• Communities need more information about their rights to assistance and in order to ask questions.

Design, Monitoring and Evaluation

  • Many good accountability practices were found but were not documented, i.e. in case studies, reports, complaints handling.
  • Agencies do evaluate projects but with little to no focus on accountability
  • There was no evidence of sharing progress and evaluation reports with relevant communities.

Discussing the findings and brainstorming recommendations for the action plan at the workshop

Shagufta wrote

We are so happy we received very positive responses from [workshop] participants. Everyone agreed with our findings and used many of them for their actions plans.

We will post a few videos of participants discussing the outcome of the deployment after the workshop. Stay tuned!

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Brian facilitating the workshop

“Hello from Bolivia, where over the last week, Brian and I have been facilitating a workshop about accountability and impact measurement.

The Bolivian government has made interesting strides towards accountability, for example in the creation of a Ministry of Transparency six years ago. The aim is towards a more transparent, more accountable system of working throughout Bolivian society. And to some extent this is working.

The goals of the workshop were to both improve awareness of accountability and to build trust amongst the actors. During the workshop, we had the national government, UN agencies, international NGOs and local NGOs participating, and this was the first time that all of them had been in a room together. Our challenge was to ensure that they worked together.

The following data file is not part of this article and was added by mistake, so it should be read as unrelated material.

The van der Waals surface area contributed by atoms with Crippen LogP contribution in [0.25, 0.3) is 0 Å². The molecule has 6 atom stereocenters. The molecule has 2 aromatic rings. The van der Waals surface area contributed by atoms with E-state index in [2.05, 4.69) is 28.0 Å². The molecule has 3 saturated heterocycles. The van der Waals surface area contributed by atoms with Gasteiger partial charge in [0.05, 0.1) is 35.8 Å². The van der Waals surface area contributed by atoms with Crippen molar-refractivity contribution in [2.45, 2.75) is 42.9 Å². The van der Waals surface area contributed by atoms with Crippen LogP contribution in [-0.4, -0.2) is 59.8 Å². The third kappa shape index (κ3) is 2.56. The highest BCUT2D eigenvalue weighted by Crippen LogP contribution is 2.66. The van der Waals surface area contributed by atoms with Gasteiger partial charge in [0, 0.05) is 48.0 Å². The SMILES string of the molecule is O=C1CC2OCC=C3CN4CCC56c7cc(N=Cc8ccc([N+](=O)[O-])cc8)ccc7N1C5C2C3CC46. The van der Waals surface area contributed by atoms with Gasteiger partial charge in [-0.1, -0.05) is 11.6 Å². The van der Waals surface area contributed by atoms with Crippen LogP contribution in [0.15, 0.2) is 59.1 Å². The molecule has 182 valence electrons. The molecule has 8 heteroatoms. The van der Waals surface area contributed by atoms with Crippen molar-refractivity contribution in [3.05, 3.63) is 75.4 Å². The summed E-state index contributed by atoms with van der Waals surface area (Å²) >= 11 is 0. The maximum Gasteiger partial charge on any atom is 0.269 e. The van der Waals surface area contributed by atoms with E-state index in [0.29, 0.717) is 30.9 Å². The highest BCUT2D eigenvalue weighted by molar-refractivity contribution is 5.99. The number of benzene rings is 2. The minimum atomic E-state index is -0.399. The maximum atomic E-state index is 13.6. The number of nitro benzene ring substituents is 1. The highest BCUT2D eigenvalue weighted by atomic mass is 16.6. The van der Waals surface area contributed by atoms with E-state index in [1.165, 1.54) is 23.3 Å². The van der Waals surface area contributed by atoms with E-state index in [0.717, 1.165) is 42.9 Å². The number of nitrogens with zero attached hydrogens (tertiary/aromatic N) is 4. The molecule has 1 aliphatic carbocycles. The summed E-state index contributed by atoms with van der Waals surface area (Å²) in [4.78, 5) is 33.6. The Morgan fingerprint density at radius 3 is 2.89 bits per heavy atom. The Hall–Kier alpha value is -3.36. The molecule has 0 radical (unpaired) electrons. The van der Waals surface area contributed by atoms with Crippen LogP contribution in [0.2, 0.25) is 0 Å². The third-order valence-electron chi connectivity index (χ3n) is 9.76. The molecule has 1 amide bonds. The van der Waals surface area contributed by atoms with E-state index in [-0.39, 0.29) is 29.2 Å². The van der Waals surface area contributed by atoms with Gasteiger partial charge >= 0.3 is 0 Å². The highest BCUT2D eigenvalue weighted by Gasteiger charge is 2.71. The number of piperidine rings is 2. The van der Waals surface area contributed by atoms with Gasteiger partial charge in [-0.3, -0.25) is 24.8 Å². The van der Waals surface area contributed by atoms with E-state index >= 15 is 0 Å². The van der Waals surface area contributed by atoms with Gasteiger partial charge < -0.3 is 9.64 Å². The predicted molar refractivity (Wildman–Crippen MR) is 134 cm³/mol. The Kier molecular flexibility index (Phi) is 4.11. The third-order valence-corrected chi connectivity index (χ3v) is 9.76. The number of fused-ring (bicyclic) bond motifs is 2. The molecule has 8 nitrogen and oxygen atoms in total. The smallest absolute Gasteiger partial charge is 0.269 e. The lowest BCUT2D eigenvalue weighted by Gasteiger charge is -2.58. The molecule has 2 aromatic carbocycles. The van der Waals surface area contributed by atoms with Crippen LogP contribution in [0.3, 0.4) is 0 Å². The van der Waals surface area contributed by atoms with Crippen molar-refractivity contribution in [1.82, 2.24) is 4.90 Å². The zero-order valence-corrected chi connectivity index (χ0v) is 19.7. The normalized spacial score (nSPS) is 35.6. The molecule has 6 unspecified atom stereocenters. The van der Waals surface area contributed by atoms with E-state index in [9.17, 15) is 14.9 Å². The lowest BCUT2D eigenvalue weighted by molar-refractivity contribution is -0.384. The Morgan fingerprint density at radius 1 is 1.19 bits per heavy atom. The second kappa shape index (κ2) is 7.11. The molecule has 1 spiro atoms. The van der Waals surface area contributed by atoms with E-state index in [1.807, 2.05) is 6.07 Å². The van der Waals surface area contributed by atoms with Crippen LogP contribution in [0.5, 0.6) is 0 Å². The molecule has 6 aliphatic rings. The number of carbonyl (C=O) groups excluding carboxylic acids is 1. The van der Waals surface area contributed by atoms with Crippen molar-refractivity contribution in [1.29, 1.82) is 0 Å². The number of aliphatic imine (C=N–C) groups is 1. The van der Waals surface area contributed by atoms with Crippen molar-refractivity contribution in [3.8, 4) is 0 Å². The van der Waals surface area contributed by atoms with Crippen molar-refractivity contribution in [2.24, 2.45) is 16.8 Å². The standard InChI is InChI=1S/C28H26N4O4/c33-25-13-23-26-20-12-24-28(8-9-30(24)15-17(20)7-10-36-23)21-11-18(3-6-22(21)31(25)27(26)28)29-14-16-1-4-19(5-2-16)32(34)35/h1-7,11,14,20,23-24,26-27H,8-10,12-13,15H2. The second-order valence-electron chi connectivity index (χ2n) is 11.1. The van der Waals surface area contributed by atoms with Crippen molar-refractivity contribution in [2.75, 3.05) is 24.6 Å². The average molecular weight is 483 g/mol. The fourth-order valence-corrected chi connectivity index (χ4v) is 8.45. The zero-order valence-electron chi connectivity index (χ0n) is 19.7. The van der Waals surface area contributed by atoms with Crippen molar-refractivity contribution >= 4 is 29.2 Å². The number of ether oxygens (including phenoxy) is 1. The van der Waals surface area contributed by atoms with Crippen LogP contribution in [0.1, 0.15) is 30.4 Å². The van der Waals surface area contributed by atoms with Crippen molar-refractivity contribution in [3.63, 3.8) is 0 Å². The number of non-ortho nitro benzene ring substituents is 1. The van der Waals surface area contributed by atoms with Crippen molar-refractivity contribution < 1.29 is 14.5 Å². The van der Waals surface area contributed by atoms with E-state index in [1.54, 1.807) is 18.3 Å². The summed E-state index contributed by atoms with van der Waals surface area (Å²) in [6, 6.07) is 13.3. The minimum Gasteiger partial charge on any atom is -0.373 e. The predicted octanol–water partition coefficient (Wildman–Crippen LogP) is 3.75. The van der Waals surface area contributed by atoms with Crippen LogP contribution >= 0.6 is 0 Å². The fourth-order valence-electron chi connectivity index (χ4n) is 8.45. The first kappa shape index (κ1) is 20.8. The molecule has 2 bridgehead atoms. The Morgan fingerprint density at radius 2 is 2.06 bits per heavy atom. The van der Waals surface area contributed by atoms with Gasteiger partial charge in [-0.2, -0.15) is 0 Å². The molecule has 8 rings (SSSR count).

We had the opportunity to visit several of the camps set up after the landslides from 2011, and advise on the accountability of the programmes being run as part of them. We also took one day, in the three-day course, to look at the accountability of existing projects and the next steps to take towards improving accountability throughout the humanitarian system in Bolivia. Other sessions covered:

  • the views and strategies of government, UN agencies and Consortia members regarding accountability to beneficiaries
  • ECB’s five Key Elements of Accountability to beneficiaries 
  • impact measurement
  • accountability tools and the Good Enough Guide, among others.

The workshop focused on concrete products, including clear commitments as to the next steps towards improving accountability, but it remained a challenge to develop these within the time available. More work will be needed to ensure the commitment desired, although at least we managed to identify the key gaps and key challenges that the Bolivian humanitarian community is currently facing.

The challenges we faced included the variety of actors that participated – this improved the workshop contents, but made commitments more challenging. As expected, there were a number of logistical challenges too, including several agencies sending different representatives for each of the days.

Once these obstacles were faced, however, the overall workshop was facilitated well, with excellent support from the consortium in Bolivia. The next steps include documenting all the actions that were proposed as part of the workshop, and ensuring that those responsible agree to undertake those actions. Another workshop is planned as well, for approximately September 2012, to follow-up on the commitments made during this event. Whilst we can review the opinions that participants gave during their evaluation of the workshop, it is the progress made prior to the next event that will test how successful we were.”

A video of the event (in Spanish) can be found here, and a full workshop report is forthcoming.

Thank you to Hugh, Brian and the Bolivia consortium for your hard work on this deployment!